By recognizing the early signs of Alzheimer’s, you have a chance to help your loved ones who are at risk and give them an opportunity to live a normal life.
Alzheimer’s disease affects nearly 47 million people all over the world. These numbers are enough to bring forth the grim reality that is this disease. Taking a toll on the elderly, it snatches away whatever little peace they have left during the old age. For this reason, it is important to be aware of the early signs of Alzheimer’s so that you can help your loved ones deal with the disease.
Almost 58% of the Alzheimer affected population resides in low and middle-income countries. However, with the rapidly increasing numbers, this percentage is estimated to rise to 68% by 2050.
Today, experts are focusing their research on treating Alzheimer’s at its most initial stages with such drugs that can reduce the production and accumulation of amyloid beta, a type of protein that combines to form damaging plaque around the brain. It, therefore, becomes essential to undergo a medical consultation to make sure you don’t fall prey to Alzheimer’s.
Here are a few symptoms that will help you detect and identify the early signs of Alzheimer’s.
Loss of memory
One of the most pronounced symptoms of Alzheimer’s is memory loss. People affected with this disease often tend to forget recently learned information. They find it difficult to remember dates, events, and names.
Alzheimer’s can adversely impact the memory and make you question your ability to remember things. Studies have shown that individuals who tend to be more concerned about their memory and thinking power are more likely to develop plaques in the brains that leads to Alzheimer’s and eventually turns into dementia.
Difficulty in managing finances
If a person has trouble managing finances, such as keeping track of bills, transferring money into accounts, etc., there are high chances that these are the early signs of Alzheimer’s. This inability often impairs a person’s ability to differentiate between right and wrong and they resort to unlawful activities such as stealing or banking fraud.
Trouble in making plans
As the executive function of the brain slows down and weakens with age, it hampers the ability to multitask. This inability can either manifest itself as difficulties in accomplishing simple tasks such as making and sticking to planned events, remembering a cooking recipe, or troubles in concentrating on tasks involving numbers. Such people also often make errors while balancing checkbooks.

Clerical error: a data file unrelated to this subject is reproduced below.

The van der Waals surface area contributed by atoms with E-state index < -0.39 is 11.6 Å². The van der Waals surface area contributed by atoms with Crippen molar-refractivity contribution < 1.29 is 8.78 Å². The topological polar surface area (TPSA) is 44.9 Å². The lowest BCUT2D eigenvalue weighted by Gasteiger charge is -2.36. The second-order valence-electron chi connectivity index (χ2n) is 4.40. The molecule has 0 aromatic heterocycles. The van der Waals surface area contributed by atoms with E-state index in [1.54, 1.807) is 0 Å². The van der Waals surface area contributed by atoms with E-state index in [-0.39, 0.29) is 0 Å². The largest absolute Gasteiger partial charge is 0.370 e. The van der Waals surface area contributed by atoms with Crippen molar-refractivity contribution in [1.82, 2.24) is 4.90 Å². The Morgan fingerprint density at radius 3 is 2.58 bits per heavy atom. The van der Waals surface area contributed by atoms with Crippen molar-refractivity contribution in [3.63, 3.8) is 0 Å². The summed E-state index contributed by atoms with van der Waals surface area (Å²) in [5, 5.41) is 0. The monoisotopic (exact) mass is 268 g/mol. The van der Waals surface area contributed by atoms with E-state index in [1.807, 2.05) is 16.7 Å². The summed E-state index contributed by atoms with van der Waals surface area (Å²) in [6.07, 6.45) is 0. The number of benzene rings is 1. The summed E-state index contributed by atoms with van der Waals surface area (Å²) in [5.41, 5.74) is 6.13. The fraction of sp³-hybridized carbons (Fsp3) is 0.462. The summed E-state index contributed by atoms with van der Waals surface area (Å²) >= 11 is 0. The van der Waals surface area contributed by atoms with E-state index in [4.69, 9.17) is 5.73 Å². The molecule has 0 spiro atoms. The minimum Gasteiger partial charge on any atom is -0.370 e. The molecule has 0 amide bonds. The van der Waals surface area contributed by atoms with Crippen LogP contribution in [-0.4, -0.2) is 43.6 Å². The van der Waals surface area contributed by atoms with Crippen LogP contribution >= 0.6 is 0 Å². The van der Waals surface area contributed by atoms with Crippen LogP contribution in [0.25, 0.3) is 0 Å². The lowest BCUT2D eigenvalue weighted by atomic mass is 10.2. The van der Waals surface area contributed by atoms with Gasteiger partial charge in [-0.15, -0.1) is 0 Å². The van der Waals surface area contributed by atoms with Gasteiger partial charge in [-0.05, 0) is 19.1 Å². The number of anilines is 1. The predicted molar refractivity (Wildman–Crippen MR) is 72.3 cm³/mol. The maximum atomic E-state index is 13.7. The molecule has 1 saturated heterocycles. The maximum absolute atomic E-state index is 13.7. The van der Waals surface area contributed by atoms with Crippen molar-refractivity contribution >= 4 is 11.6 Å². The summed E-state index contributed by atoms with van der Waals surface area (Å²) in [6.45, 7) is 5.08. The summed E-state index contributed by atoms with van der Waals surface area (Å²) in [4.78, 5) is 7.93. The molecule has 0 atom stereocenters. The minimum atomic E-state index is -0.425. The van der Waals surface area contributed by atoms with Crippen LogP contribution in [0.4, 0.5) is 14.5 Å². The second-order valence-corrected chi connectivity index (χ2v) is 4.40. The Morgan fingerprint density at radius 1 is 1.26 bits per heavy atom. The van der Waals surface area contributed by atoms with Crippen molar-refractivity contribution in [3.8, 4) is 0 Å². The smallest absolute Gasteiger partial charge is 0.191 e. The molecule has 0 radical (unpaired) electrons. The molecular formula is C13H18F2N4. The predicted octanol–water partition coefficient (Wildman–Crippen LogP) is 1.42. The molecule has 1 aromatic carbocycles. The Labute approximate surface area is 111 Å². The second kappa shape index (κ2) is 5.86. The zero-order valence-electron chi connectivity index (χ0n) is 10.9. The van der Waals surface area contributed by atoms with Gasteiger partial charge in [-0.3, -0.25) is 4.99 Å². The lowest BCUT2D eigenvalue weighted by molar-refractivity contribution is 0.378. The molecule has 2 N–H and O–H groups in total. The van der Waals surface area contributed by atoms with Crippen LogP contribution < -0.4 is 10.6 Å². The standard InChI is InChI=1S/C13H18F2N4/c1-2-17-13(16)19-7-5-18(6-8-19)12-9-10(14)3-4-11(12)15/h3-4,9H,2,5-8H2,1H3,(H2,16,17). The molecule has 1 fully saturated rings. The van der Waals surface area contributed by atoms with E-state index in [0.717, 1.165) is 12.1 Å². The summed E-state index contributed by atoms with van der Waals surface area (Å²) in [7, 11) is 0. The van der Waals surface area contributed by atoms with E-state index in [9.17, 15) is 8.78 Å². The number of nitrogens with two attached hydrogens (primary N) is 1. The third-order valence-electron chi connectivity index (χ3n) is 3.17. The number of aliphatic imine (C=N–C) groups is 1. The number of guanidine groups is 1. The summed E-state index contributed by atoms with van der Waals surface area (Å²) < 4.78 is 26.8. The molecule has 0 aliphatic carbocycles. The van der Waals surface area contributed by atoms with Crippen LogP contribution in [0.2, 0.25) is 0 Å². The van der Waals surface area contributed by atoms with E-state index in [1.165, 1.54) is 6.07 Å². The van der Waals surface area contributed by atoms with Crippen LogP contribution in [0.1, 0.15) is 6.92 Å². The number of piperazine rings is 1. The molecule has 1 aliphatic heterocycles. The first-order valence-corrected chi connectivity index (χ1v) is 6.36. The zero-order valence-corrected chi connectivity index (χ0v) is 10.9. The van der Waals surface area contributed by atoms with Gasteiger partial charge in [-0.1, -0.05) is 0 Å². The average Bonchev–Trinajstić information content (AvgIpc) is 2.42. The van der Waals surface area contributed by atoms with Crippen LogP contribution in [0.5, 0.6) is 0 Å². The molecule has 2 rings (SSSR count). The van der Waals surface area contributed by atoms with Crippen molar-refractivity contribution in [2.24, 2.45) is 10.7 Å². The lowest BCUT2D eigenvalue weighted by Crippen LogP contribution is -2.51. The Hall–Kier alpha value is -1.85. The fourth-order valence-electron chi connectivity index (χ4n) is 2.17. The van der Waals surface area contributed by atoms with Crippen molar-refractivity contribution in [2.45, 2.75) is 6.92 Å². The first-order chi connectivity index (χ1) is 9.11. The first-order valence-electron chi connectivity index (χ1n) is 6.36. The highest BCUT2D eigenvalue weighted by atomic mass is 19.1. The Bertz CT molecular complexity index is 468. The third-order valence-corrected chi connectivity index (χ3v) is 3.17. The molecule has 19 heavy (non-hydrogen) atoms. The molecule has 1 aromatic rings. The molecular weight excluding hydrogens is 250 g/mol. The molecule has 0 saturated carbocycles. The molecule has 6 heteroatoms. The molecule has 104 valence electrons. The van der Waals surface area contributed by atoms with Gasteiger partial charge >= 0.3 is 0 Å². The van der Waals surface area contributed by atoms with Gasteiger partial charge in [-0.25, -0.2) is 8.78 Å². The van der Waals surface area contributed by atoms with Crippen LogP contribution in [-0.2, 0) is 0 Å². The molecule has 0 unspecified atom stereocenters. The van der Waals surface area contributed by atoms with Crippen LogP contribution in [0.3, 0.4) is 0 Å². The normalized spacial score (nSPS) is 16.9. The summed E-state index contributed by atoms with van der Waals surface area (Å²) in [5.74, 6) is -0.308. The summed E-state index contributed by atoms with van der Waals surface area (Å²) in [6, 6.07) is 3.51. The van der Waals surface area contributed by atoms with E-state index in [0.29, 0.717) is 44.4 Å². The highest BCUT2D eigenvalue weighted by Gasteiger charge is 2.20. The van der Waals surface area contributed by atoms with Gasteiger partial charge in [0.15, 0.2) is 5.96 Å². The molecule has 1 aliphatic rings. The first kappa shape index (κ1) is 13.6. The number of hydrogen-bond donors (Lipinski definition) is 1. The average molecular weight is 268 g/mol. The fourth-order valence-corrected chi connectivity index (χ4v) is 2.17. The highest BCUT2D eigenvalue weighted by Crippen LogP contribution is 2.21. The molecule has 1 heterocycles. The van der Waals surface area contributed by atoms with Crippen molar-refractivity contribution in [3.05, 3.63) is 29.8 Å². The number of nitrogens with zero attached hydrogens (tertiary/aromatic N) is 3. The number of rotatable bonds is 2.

Problem discerning visual images
Do you find it hard to read the words on a page? Does differentiating between colors look like a difficult task? Do you struggle to perceive depth or judge distances?
If you face these issues, then you probably should consult a doctor for they are the early signs of Alzheimer’s. Such difficulties hamper one’s ability to drive as the vision becomes very weak and hazy.
Routine tasks are no less than a challenge
Alzheimer’s adversely affects your ability to complete even routine chores and tasks such as using the dishwasher or driving to a location you’ve been multiple times before, or even forgetting the rules to the game you play regularly.
Often, Alzheimer’s patients also misplace items by keeping them at odd places and fail to remember where they kept those stuff.
Confusion regarding time and places
Since people with Alzheimer’s find it difficult to remember dates and events, they often tend to lose track of time. Sometimes they end up being in places without having any memory of how they reached there.
Alzheimer’s also impacts one’s ability to understand the course of events that are taking place in real time. People suffering from this disease cannot say if something is taking place in the present or has it already occurred.
Trouble speaking or writing words
A known symptom of Alzheimer’s is a difficulty in speaking or writing words. People tend to lose their grip over vocabulary and have problems in finding the right words to describe things and feelings.
Dr. Reisa Sperling, director of the Center for Alzheimer Research and Treatment at Brigham and Women’s Hospital in Boston, maintains:
“We’ve seen that difficulty following conversations, particularly in a group, can be an early sign of Alzheimer’s.”
It is also a commonplace thing for Alzheimer’s patients to repeat themselves continuously or suddenly pause during a conversation just because they don’t know what to say anymore.
Alzheimer’s often impair your judgment and decision-making abilities. People with Alzheimer’s disease end up making poor decisions – both financial and personal.
Essentially, they become unfocused and entirely detached from their surroundings. Also, such people cannot recognize sarcasm, which is a sign of brain atrophy.
Staying aloof from social gatherings and events
Patients showing early signs of Alzheimer’s tend to lose interest in social activities. According to Dr. Sperling,
“Alzheimer’s-related brain changes can cause apathy, which makes people lose motivation.”
Given the fact that they find it increasingly difficult to follow or participate in a conversation, they choose to avoid social situations such as hanging out with friends and family. Sometimes, they even start losing interest in their favorite hobbies.
Changes in mood is a common occurrence in Alzheimer’s patients. They often battle with confusion, anxiety, depression, and fear. Trusting people becomes difficult as they mostly remain apprehensive and suspicious about others.
A neurological study showed that people who have trouble falling asleep and depicted daytime tiredness complemented with lapses in memory had more traces of the Alzheimer’s disease in their spinal fluid than those who enjoyed a sound sleep at night.